Sleep, work, celebrate. A glimpse of rural life in the past, exemplified by the Vasbach family. Full lives, from cradle to grave, from engagement to childbirth, from the library on the pig market.
The Vasbach is an ancient milling estate in the Hundem Valley, whose name derives from the Vasbeke creek. Its first documentary evidence dates back to 1270 and it served as the seat of the Governors (Judges) of Hundem.
Around 1490, a man called Hans Schmidt, known as Vasbach, operated a steel hammer on the Vasbeke. He is considered the oldest known ancestor of the Vasbach family. His descendants, as he himself, exercised the office of judge in Bilstein, or they were administrative officials since the nineteenth century. The family lived on the estate for centuries, whose existence was threatened repeatedly through wars, billeting and calamities.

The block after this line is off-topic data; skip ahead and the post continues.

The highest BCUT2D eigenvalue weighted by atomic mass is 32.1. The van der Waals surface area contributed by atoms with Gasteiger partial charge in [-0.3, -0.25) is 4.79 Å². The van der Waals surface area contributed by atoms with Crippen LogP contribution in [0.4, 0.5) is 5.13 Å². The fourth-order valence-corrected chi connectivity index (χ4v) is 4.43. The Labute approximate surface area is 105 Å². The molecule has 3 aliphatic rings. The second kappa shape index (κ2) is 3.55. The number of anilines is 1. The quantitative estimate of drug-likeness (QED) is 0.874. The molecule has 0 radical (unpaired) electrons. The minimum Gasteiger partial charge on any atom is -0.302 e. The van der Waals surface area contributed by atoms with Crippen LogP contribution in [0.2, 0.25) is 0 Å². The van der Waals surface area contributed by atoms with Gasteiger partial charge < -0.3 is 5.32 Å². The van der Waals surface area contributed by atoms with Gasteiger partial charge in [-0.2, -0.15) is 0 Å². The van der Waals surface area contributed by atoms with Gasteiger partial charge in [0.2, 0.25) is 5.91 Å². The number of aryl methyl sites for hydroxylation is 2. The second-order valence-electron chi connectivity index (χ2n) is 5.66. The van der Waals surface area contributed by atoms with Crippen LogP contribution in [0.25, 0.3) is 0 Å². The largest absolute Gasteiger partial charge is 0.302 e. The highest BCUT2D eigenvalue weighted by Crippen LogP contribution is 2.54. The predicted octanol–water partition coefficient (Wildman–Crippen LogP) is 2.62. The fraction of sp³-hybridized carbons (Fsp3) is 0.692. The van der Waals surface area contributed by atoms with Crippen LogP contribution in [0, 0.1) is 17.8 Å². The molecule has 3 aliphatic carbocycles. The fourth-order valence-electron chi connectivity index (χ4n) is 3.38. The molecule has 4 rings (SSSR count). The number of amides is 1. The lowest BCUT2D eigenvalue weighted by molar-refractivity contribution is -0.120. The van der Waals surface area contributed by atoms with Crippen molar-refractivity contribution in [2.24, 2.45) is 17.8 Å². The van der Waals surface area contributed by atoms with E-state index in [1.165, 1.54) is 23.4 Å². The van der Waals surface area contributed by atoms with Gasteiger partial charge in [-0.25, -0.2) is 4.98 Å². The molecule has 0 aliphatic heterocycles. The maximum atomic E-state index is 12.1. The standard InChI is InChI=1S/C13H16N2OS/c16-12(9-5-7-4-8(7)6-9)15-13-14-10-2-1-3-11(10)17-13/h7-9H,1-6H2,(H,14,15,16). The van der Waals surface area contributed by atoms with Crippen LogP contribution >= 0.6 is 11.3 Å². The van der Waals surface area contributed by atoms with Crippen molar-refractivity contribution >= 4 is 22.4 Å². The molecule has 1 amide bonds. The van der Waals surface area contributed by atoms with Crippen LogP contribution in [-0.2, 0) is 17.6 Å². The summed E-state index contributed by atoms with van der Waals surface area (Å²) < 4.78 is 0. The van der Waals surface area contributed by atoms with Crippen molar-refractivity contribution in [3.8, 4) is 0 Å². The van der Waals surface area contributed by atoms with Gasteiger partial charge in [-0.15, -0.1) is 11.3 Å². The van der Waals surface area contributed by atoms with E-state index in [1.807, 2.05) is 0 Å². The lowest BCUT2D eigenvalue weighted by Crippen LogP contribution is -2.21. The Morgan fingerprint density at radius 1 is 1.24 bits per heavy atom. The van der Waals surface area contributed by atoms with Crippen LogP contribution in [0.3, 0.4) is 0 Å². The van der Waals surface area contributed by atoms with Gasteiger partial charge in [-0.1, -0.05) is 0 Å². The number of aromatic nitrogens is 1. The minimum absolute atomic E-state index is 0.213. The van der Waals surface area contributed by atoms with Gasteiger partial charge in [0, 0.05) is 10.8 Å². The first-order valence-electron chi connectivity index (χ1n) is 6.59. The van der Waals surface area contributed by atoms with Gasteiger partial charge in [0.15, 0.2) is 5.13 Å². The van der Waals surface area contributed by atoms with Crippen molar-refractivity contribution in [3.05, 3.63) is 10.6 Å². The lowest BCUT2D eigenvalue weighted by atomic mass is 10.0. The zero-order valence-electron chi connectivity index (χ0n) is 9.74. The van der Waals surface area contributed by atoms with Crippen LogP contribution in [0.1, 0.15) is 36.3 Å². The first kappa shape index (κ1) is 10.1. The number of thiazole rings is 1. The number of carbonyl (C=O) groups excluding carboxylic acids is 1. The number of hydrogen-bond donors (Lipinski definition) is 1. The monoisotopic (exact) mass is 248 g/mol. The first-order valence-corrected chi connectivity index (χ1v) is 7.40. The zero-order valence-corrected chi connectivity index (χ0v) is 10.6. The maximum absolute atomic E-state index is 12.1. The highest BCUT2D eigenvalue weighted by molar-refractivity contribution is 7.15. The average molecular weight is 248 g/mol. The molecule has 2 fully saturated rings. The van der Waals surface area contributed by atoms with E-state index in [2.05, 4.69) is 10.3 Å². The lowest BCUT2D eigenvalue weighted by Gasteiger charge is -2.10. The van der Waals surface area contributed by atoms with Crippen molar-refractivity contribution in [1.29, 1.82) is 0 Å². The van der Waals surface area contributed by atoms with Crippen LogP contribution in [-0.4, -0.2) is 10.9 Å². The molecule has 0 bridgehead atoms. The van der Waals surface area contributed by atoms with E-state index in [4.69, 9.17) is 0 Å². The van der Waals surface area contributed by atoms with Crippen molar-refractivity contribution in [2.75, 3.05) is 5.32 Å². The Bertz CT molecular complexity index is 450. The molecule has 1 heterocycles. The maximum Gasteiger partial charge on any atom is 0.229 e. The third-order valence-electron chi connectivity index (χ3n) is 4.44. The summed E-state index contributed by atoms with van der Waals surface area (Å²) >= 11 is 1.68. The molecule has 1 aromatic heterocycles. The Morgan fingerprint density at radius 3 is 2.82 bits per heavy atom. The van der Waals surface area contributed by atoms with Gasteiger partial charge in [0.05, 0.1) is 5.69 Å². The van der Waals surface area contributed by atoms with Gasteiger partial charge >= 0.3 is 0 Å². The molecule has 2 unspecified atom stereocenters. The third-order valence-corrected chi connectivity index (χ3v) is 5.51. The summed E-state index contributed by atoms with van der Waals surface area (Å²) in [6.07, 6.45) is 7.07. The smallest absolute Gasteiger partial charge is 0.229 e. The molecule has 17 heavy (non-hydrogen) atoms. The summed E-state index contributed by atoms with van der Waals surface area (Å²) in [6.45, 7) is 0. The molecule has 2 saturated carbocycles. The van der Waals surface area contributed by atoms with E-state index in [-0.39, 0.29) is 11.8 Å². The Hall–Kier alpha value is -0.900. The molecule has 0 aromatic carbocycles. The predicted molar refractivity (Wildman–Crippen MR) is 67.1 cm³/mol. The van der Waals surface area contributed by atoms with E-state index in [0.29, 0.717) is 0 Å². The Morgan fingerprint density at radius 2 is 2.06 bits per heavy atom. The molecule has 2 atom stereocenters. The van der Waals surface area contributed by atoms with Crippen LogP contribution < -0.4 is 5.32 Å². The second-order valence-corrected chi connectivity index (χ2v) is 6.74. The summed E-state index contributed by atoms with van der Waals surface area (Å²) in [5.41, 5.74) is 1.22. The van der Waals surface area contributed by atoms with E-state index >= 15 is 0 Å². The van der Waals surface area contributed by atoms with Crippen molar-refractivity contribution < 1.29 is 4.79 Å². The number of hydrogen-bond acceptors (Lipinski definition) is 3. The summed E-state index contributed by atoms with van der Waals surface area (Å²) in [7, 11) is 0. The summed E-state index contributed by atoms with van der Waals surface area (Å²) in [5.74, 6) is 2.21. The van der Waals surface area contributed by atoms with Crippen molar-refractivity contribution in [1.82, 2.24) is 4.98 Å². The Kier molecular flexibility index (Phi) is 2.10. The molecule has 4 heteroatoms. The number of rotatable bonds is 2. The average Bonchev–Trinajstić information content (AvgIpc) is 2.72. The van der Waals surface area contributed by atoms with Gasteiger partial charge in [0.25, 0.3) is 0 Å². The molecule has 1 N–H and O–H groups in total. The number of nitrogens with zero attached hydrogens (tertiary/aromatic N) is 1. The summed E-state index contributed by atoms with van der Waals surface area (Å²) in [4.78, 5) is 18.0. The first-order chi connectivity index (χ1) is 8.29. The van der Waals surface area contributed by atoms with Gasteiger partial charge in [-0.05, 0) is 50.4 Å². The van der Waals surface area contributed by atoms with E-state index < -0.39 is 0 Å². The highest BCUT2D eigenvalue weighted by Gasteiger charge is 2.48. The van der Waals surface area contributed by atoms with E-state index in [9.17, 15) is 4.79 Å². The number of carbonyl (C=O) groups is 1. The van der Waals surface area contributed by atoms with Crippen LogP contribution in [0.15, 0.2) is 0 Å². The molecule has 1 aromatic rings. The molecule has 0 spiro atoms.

Georg Vasbach (1635–1695) acquired particular eminence among the estate owners. After completing his studies of law in Cologne, he not only inherited the office of Electoral Clerk at the court of Bilstein, but also the indebted milling estate.
However, after he succeeded in mitigating the situation, he was able to extend the residential and service buildings.
He commissioned the construction of an estate chapel in honour of St George with precious interior furnishings. Some of them were crafted by Johann Sasse, a sculptor from Attendorn, and some by Johann Georg Rudolphi, a painter from the Paderborn region.